Bullying is a common problem but that doesn’t make it a) any better or b) OK. We spoke to the experts, and some people who’ve been victims of bullying, for tips on how to tell when it’s more than workplace banter, and what you can do to stop it.  

As it’s anti-bullying week, we’re very much of the opinion that more needs to be said and more help needs to be given to victims of bullying so they don’t feel like they’re on their own. Jeredyne Mingo, the founder of Stand Up Against Bullying (a project funded by O2 Think Big) and a victim of bullying herself, agrees: “I wish when I’d been bullied that I’d thought to go online – maybe I could have got some advice and not felt so alone. It’s important that people don’t feel like they’re on their own, and that they get as much information on how to cope as possible.” 

So, we spoke to Michael Guttridge, a business and coaching psychologist at SGandA, as well as Sara who experienced bullying (and fought through it), for some top tips. 

“Are you just having a bad day, or is this happening regularly? Are you dreading going into work? These are all indicators that it’s more than just a bit of a joke,” Michael says. “Of course, some workplaces always have a bit of a ritual with the new starters – making them get the tea and do all the rubbish jobs, that sort of thing – but if it continues, and feels over the top, then it’s bullying.” 

It’s important to try and make sense of your feelings, and another way to make sure that this a problem as opposed to a spot of oversensitivity (we’ve all been there – I once cried because a PR pointed out I’d misspelt her name in an article. I was tired OK?!), is to have a chat with friends and family. Or, better yet, someone you work with. 

Sara was bullied at her part-time job a few years back, and found venting to her friend incredibly helpful: “I had a lovely colleague I could talk to and we were constantly encouraging each other… we sometimes met for a coffee and talked about our situation. Or, more precisely, swore at the management.”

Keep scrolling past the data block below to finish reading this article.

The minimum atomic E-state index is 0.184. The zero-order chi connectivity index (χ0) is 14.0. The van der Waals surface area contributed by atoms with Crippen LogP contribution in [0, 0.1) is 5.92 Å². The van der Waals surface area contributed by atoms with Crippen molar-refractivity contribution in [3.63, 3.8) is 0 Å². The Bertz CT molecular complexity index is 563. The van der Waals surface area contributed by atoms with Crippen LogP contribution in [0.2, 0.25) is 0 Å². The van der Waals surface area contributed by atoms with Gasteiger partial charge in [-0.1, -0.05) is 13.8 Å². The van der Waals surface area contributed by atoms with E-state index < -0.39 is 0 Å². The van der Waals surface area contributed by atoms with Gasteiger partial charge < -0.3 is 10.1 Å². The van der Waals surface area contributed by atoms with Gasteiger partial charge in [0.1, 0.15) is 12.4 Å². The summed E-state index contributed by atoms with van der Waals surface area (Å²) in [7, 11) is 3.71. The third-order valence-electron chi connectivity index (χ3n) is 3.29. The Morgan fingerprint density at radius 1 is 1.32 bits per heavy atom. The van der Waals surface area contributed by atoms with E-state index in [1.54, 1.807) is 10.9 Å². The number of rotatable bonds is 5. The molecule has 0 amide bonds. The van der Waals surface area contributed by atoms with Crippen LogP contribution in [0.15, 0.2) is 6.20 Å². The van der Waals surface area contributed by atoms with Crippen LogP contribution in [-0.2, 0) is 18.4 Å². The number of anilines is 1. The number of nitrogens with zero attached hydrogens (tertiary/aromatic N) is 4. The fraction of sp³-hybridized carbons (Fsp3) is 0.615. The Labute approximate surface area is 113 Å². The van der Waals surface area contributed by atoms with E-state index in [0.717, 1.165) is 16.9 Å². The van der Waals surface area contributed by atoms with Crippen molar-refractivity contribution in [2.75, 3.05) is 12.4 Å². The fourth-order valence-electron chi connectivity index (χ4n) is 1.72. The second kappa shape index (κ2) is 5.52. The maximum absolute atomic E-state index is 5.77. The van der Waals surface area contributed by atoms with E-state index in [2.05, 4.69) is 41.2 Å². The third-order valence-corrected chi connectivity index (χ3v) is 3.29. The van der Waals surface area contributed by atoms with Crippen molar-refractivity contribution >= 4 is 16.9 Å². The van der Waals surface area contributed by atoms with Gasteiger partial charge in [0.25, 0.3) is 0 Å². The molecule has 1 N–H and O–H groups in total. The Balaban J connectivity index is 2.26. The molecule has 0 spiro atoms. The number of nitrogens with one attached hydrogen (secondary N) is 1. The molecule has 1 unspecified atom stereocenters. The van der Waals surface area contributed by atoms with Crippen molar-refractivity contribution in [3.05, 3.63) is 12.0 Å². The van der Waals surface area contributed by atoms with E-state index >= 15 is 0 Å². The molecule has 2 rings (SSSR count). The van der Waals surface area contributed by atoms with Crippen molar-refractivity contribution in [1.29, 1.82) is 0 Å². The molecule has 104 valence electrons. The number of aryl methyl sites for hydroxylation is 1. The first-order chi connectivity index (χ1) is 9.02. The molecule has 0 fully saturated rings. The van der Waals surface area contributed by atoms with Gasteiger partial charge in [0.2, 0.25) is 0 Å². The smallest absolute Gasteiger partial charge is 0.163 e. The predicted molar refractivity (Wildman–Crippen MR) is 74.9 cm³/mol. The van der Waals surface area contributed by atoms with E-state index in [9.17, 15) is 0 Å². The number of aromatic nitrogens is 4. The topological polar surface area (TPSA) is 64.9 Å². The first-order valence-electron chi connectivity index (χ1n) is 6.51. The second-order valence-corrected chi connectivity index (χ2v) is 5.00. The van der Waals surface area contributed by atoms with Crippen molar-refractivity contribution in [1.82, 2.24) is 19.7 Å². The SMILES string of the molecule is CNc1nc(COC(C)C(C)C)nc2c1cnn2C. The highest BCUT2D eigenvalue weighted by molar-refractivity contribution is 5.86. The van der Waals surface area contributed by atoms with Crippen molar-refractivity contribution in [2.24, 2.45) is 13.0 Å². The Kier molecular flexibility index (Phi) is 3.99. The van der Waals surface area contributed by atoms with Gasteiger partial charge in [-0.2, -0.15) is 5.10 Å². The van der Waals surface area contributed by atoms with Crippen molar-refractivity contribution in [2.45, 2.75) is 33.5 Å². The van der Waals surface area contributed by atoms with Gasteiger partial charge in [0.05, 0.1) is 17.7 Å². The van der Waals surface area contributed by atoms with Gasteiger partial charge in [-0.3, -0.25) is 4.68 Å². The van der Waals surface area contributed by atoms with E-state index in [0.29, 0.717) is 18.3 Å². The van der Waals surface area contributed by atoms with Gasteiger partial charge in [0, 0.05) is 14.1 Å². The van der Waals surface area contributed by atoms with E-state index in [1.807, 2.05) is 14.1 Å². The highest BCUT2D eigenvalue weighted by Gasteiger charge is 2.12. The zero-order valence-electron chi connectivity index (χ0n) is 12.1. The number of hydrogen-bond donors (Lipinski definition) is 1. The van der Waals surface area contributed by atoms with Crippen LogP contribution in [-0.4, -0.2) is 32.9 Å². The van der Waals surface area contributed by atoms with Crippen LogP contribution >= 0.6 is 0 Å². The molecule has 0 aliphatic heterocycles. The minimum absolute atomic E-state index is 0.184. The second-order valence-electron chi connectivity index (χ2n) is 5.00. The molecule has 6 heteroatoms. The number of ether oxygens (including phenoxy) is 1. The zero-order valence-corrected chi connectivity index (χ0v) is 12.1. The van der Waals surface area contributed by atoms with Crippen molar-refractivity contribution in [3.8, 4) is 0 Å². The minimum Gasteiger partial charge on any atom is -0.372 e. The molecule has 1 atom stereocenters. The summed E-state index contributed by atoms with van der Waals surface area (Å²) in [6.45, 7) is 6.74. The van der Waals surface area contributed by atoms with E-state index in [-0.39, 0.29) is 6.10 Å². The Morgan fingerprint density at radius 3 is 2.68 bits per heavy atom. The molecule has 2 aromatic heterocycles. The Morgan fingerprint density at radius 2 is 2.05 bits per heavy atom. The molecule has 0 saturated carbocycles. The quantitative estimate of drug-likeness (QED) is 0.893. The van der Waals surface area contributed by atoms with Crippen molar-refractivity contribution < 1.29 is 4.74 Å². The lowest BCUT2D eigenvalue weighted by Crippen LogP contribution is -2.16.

Having someone understand means that, yes, there’s something wrong and you need to take action. Or, if you’re just feeling stressed and oversensitive, you’ve got someone on your team to chat about it with as opposed to letting it overwhelm you and feeling as if you’re being bullied. 

Don’t immediately assume you’re being petty, though. As Michael says: “Bullying usually consists of little things. Everyone going to lunch without you. Someone repeatedly making a cup of tea for everyone but you. These little things add up and being excluded can feel really awful.” 

If it’s in the early stages, get involved in conversations

Apparently, it’s often the conscientious workers who are most at risk of getting bullied. Which is totally unfair. “The quiet ones who want to get on with their jobs are the ones most likely to be a victim of bullying, so it’s good to be assertive from the outset. You don’t have to get involved in the joking and bantering, but contribute to the watercooler conversations,” advises Michael.